Numbers of bass caught is what often holds fishermen back from going to Blackehear. It takes about six hours of club tournament fishing to produce a bass, the longest time in the state, but the size is likely to be good. And the cover you get to fish makes Blackshear a fun lake to fish.

Located near Cordele not far from I-75, Blackshear is in the middle of the state. Its 8500 acres on the Flint River cover swamps and bottom land and the lake is very shallow. Dammed in 1930, it is a very old lake but it was drawn down in 1973 and much of the standing timber was removed from the main lake below the Highway 280 Bridge. The flood in 1994 broke the dam and it was rebuilt, renewing the lake for few years.

If you like fishing cover for largemouth you will love Blackshear. Its shallows are filled with cypress trees and various kinds of aquatic grass. Bass hold tight to this cover but it is fun fishing visible targets rather than dredging unseen depths.

Pitch a Texas rigged plastic worm or jig and pig to the base of a cypress tree and let if fall. Work it slowly through the root ball. Remember the roots of a cypress often extend several feet from the base of the tree and bass will hold anywhere in them.

A key to fishing cypress trees is to hit the trunk of the tree and let your bait slide into the water. A splash seems to turn off the bass holding so shallow. Use heavy tackle. You are likely to tangle with a two to five pound bass in this thick cover.

If you like topwater, the grass filled shallows are fun to fish, too. Use weedless baits like a frog or rat and work matted vegetation. You can also run a buzzbait over submerged grass, through holes and channels in grass and beside cypress trees. All methods will produce water splashing strikes.

Lake Seminole

The best bass lake in Georgia for big bass should come as no surprise. Seminole has long been known as the land of lunkers and the Creel Census Report shows it still produces the best fishing for quality bass in Georgia. It is well worth the trip south to experience its fishing and beautiful scenery. It has a few spotted bass in it and shoal bass can be caught in the rivers, but largemouth are the main species.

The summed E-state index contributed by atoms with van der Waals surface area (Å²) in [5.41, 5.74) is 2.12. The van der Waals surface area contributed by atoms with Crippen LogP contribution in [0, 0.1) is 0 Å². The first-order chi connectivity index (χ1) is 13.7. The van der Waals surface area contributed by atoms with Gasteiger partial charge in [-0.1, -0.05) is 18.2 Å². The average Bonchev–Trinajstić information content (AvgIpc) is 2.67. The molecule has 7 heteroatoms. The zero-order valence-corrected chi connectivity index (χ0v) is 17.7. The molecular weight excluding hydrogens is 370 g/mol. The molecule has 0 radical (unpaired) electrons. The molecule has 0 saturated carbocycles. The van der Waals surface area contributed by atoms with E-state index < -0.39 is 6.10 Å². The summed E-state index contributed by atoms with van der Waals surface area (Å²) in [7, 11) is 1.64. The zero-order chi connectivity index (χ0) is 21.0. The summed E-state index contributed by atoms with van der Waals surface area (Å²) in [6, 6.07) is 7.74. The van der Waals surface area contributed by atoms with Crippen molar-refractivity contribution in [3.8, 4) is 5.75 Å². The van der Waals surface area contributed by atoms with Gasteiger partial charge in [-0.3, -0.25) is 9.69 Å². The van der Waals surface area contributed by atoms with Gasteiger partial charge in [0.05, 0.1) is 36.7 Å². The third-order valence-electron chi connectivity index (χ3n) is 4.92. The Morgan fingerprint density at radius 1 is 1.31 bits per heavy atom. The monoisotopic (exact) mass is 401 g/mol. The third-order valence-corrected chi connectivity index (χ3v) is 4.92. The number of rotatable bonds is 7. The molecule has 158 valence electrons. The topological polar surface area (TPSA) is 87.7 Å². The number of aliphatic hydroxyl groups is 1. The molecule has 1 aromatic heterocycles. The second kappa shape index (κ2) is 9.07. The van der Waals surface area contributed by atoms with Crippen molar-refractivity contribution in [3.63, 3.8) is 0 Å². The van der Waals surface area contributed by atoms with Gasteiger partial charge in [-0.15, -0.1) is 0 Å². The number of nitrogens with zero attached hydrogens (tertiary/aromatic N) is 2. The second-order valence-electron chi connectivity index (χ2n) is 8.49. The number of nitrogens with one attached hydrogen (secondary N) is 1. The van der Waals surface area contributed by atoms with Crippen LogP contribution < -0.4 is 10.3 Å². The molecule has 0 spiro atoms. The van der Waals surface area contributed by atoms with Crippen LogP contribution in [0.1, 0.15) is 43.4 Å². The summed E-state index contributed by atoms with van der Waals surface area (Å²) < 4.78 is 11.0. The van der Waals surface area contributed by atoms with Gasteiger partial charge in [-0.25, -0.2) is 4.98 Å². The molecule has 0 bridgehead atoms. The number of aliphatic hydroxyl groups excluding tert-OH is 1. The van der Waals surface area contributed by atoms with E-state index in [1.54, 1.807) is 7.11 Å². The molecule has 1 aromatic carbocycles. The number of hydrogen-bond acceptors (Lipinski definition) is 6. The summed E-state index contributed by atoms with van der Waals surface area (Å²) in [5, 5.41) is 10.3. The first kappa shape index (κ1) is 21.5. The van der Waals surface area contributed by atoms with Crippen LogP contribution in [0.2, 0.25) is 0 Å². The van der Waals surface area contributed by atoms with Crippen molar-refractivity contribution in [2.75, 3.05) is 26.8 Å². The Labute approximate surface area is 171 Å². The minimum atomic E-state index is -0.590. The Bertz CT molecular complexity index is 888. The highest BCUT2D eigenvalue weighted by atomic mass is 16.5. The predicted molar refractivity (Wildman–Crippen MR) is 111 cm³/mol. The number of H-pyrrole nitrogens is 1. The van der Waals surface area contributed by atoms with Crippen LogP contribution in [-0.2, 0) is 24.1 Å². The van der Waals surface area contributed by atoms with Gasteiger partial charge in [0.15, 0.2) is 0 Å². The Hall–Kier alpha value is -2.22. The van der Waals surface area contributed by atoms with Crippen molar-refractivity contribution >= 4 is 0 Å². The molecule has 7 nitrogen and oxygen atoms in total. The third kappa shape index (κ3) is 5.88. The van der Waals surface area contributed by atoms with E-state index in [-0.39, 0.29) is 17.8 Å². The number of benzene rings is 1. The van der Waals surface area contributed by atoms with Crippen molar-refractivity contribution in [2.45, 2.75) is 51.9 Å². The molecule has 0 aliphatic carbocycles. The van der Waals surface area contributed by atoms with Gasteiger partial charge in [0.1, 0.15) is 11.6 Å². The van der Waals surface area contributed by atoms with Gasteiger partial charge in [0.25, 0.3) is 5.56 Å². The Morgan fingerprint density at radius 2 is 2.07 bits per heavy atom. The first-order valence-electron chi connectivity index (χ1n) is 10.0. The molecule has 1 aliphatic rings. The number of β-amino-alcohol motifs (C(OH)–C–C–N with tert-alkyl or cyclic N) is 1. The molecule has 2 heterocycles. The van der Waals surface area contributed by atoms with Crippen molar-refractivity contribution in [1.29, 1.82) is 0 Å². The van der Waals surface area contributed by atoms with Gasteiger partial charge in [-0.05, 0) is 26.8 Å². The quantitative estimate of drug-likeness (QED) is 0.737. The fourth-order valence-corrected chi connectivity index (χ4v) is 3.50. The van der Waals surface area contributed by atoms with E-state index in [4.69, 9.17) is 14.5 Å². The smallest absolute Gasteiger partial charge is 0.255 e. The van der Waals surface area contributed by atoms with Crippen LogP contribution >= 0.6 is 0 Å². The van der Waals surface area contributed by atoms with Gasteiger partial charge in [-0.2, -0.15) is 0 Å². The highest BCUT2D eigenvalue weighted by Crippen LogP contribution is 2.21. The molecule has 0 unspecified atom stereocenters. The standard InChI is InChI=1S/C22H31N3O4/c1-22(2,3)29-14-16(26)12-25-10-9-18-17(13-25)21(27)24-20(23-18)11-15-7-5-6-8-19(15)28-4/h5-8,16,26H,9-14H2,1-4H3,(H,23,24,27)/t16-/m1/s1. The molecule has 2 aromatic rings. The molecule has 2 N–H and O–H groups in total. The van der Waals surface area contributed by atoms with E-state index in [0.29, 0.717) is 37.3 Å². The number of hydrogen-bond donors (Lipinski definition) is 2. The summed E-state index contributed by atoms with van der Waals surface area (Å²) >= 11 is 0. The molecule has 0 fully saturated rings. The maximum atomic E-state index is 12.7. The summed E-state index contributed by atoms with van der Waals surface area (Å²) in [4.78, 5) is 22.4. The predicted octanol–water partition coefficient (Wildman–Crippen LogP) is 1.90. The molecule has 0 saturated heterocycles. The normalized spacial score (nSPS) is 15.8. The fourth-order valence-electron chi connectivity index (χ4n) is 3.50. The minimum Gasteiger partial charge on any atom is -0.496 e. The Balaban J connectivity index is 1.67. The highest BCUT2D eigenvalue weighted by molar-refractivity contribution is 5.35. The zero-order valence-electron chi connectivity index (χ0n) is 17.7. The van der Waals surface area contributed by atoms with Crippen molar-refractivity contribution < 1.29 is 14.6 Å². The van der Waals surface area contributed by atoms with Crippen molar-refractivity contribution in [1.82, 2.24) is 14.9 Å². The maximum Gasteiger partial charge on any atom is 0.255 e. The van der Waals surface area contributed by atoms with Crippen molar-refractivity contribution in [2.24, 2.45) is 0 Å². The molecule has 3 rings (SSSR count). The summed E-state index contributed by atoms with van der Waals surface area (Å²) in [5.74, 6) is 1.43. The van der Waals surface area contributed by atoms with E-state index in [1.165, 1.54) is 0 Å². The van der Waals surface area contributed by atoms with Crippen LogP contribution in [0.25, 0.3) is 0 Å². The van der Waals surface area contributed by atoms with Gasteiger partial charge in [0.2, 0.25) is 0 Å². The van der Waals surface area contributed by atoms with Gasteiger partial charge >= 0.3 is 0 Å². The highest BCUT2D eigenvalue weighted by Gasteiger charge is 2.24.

The average size of bass at Seminole is a respectable 2.1 pounds, highest of any lake in the state with a 12 inch limit. And the amount of time it takes to land a lunker over five pounds is only 131 hours, by far the shortest time of any lake in the report. The catch rate is pretty good with a keeper bass landed in less than five hours of fishing, too.

In the far southwest corner of the state, Seminole is bordered by Florida and Alabama but most of its waters are in Georgia. The dam was authorized in 1946 on the Apalachicola River just south of where the Flint and Chattahoochee Rivers join. It backs up 37,000 acres of very shallow water.

Seminole is full of standing timber, stumps, grass beds and shallow bars. It is dangerous to navigate and visiting anglers need to stay in marked channels when running. Locals run across unmarked flats and lower unit sales are brisk in the area.

The rivers get stained to muddy pretty fast from upstream rain but Spring Creek and Fish Pond Drain stay clear most of the time. Those areas offer great sight fishing for bedding bass in the spring and many tournaments are won using that method. It is exciting to be looking at a five pound plus bass and trying to make it hit.